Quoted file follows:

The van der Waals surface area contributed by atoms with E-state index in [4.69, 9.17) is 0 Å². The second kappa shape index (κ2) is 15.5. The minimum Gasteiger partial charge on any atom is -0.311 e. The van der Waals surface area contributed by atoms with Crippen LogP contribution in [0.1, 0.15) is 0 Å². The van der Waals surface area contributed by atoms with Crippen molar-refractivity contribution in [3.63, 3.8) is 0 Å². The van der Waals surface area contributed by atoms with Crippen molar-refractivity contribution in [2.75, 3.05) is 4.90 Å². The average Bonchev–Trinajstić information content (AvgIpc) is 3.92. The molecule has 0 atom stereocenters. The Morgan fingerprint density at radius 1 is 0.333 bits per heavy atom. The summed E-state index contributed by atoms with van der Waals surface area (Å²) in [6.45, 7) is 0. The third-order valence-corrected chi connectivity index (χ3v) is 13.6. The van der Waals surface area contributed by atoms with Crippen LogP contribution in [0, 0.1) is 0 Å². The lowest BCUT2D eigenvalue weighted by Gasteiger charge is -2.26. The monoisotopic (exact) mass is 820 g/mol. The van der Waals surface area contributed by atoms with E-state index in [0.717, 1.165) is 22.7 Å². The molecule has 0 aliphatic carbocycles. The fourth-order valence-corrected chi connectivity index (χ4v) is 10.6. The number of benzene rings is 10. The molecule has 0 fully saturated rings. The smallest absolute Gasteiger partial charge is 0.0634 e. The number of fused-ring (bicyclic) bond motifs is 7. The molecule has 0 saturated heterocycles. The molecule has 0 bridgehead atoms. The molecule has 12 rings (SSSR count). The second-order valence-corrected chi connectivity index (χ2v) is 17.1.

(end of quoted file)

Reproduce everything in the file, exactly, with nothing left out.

The van der Waals surface area contributed by atoms with E-state index in [4.69, 9.17) is 0 Å². The second kappa shape index (κ2) is 15.5. The minimum Gasteiger partial charge on any atom is -0.311 e. The van der Waals surface area contributed by atoms with Crippen LogP contribution in [0.1, 0.15) is 0 Å². The van der Waals surface area contributed by atoms with Crippen molar-refractivity contribution in [3.63, 3.8) is 0 Å². The van der Waals surface area contributed by atoms with Crippen molar-refractivity contribution in [2.75, 3.05) is 4.90 Å². The average Bonchev–Trinajstić information content (AvgIpc) is 3.92. The molecule has 0 atom stereocenters. The Morgan fingerprint density at radius 1 is 0.333 bits per heavy atom. The summed E-state index contributed by atoms with van der Waals surface area (Å²) in [6.45, 7) is 0. The third-order valence-corrected chi connectivity index (χ3v) is 13.6. The van der Waals surface area contributed by atoms with Crippen LogP contribution in [0, 0.1) is 0 Å². The lowest BCUT2D eigenvalue weighted by Gasteiger charge is -2.26. The monoisotopic (exact) mass is 820 g/mol. The van der Waals surface area contributed by atoms with E-state index in [0.717, 1.165) is 22.7 Å². The molecule has 0 aliphatic carbocycles. The fourth-order valence-corrected chi connectivity index (χ4v) is 10.6. The number of benzene rings is 10. The molecule has 0 fully saturated rings. The smallest absolute Gasteiger partial charge is 0.0634 e. The number of fused-ring (bicyclic) bond motifs is 7. The molecule has 0 saturated heterocycles. The molecule has 0 bridgehead atoms. The molecule has 12 rings (SSSR count). The second-order valence-corrected chi connectivity index (χ2v) is 17.1.